Simmons is following suit. Starting this semester, Simmons is filling the 8 a.m. – 4 p.m. weekday shifts with PSG workers as well. Outside of those times, MIT students will continue to work desk.

“I think with Simmons being so far away, if people suddenly remember that they have a desk shift, they can’t come back from campus to work the shift on time,” said Simmons desk worker LuRae M. Dycus ’14. According to Collins, hiring PSG workers to work during those times eliminates that problem.

Additionally, Maseeh will also continue to have exclusively PSG workers at desk. They staff both shifts — 7:30 a.m. to 4:00 p.m. and 4:00 p.m. to 12:30 a.m. — and as with all other undergraduate dorms, night security is covered by Nightwatch.

“Maseeh opened that way [with exclusively PSG desk workers] because we had no students, because we never had students before,” said Collins. “And because everyone seemed fine with it being that way, we’ve left it that way.”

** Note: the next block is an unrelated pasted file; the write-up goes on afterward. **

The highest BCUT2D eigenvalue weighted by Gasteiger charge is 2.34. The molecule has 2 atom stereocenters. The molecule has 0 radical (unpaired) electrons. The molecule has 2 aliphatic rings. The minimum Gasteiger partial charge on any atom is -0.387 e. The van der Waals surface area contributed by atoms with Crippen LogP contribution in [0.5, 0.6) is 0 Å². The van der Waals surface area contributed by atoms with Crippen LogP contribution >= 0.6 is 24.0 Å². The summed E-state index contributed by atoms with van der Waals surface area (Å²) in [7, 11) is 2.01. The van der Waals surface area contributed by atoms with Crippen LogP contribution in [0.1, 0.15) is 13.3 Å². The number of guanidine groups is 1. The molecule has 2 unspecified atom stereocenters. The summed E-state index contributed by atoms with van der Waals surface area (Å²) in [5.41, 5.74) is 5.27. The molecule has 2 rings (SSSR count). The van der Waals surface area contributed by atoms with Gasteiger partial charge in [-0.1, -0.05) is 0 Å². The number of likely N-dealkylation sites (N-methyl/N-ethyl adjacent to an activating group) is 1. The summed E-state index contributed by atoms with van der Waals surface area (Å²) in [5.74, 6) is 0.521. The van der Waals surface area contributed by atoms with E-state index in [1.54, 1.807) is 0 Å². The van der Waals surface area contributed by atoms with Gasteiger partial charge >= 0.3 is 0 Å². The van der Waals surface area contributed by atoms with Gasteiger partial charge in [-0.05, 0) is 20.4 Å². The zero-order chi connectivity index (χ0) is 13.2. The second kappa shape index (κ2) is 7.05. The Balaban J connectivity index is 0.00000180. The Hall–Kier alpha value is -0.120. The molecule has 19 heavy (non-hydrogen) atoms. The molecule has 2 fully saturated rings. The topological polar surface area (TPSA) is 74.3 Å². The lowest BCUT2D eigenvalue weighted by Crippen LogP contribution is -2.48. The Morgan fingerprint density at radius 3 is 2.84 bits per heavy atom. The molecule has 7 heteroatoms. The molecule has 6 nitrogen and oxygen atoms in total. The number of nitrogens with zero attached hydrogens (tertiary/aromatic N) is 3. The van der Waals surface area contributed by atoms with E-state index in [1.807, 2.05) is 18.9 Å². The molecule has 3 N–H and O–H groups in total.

The priority for Housing is to keep desks open at all times, said Collins, and whatever accomplishes that goal is better for dorm security.

Security Committee formed

In mid-December, Dean for Student Life Chris Colombo charged a Security Committee to look over security issues, of which the open IAP desk shifts were a part. The committee will give a report with recommendations to the Division of Student Life (DSL).

Dean of Residential Life and Dining Henry J. Humphreys is part of the Security Committee, which is chaired by Chief of Police John DiFava and Professor Charles Stewart, Housemaster of McCormick.

According to Humphreys, the committee is looking into “everything ever to do with security of both undergraduates and graduates,” addressing “campus security in general.” The group has conducted interviews with GRTs, students, desk workers, Collins, and various other people who have a perspective on campus security. The committee itself also consists of Dormitory Council President Ellen McIsaac ’12 and a Next House GRT, as well as an outside expert on security, several faculty members, and a member of the Office for Emergency Management.

The Security Committee will report their recommendations to Dean Colombo and DSL sometime next week.

Derek Chang contributed reporting.